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Help! Newbie just got a wedding at a CClub

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  #1  
Old 06-30-2005, 10:56 PM
comtradr comtradr is offline
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Help! Newbie just got a wedding at a CClub

Hello everyone,

New to posting but been lurking for a couple of months. I am amazed at the level of quality work you guys and gals produce. I only hope that I'll be half as good real soon. Oh yea, like in a month soon. I got a wedding at a country club for first week in August. The ballroom where the weding and reception are being held leaves a lot to be desired. The ballroom is more like the inside of a gym, that leaves the course outside for nice shots. I got permission from the golf pro to borrow about 4 or 5 carts to run out to a couple a holes. One has a small pond and bridge just put in and the other I am told has nice flowers planted around the area. The golf course is nice with lots of large old trees and green green fairways. I need some ideas for about an hours time out on the greens/fairways, hope yall can help. First post and here I am asking for a miricle.
Thanks for any ideas.
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  #2  
Old 07-01-2005, 12:47 AM
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Craig Walters Craig Walters is offline
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welcome to retouch

well, you've provided some of the info, but where is the wedding actually going to take place, a church, the ballroom, outside, where?

you mention someone said there is this and that around the course.... go out and walk it and see for yourself or you may be disappointed or delayed come the time of the wedding. also, prepare for bad weather if you're going to be working outdoors. also, i dont know where you live or where the wedding is, but august here is hot and humid. a sweating bride and groom dont make for good photos. plan ahead.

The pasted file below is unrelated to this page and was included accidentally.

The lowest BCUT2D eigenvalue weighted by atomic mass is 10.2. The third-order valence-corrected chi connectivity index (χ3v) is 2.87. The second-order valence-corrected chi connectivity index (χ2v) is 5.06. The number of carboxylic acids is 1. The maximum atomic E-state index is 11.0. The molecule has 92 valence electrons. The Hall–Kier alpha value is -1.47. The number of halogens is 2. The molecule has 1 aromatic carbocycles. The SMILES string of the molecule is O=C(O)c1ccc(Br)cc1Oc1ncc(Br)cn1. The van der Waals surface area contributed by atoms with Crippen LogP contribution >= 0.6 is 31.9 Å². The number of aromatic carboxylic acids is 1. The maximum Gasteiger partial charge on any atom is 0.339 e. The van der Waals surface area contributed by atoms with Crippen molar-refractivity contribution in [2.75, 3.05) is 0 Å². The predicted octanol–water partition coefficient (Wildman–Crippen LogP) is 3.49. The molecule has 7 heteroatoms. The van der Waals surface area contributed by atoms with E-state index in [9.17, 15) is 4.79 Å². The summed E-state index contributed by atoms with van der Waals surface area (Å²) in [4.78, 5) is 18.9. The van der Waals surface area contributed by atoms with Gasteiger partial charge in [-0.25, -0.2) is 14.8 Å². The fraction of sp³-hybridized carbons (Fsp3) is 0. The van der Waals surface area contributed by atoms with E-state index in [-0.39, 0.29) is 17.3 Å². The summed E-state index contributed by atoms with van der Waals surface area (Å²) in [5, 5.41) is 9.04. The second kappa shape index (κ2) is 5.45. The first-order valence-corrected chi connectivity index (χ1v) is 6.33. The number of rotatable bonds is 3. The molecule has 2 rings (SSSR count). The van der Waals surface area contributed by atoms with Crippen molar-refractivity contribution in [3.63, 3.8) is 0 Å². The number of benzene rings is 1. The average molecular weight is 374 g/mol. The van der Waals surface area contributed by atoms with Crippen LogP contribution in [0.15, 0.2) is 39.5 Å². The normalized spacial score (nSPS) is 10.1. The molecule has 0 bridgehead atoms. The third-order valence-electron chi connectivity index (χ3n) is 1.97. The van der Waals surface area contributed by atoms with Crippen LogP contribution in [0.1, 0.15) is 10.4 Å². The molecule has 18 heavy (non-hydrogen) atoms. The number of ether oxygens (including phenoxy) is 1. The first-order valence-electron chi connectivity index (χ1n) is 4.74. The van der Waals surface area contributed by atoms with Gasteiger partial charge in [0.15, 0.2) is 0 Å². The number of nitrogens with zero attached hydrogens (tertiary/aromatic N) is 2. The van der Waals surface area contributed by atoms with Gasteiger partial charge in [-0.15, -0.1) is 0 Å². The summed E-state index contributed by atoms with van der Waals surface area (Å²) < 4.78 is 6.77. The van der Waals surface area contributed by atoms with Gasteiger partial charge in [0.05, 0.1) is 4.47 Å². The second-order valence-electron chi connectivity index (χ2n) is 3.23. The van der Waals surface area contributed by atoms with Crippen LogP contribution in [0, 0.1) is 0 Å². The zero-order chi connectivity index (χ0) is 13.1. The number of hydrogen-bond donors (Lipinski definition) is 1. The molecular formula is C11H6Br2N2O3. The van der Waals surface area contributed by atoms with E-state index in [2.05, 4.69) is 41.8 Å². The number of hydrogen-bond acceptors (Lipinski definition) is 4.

consult the bride and groom, especially the bride....it's HER wedding. what do they want? some weddings dont want pics of the actual ceremony as they feel it distracts from the mood. others do. find out.

if you're going to be working indoors, lighting can be awful in some settings. come prepared with your own lights if possible.

what type of camera are you using and what lenses and filters and accessories do you have? tripod, studio lights, uv filters, lenses etc?

what level of photographer are you, cause i may be asking questions unnecessary to a long time pro, but i get the feeling from your questions that this may be somewhat a new field for you.

what access will you have before the wedding? some folks like the preparation steps shot. some dont. i did one wedding years ago where i had access to the bride being dressed by her maids of honor (well, the last stages anyways) and she loved it, but others might find it intrusive. some want everything formal and others like not so formal. some want all the staged poses and some dont. find out.

if you're using film, are you doing the darkroom work or farming it out for processing?

are you the only photographer or will they be relying on multiple people, pro and friends and family also?

a little prep work and communication goes a long ways. do your homework

Craig
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  #3  
Old 07-01-2005, 12:05 PM
comtradr comtradr is offline
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Thanks Craig,

Your right, I need to give you a little more info. The wedding ceromony is in the ballroom, the course has a small bridge and pond that I've seen and is nice but will go out there to see the rest of it.

The weather here is hot and usually dry. I will ask the bride if she wants to do the pictures on the course before I spend more time on something she may not want to do, good point, same on using flash at the ceromony.

I have been fortunate in that I have had photography as a hobby (expensive hobby) for several years now but only now am I trying to go full time. I use two 20d's, 28-70 L,70-200 L, 10-22 and lights at the studio with almost no backgrounds. I painted a 12x24 lenolium white and have one nice background for her bridals but really need more variaty.

Want to do things the very best possible, I want the bride and family to look at their album and cry (because it's that beautiful ) but my photographic level needs to go up to acheive that. I would say that I am a notch above amature but I think really the credit goes to the equiptment. I have photographed on the average two or three weddings a year over the last 10 or more years and feel fairly comfortable weddings. I will be the official photographer, her contract states no other photographers.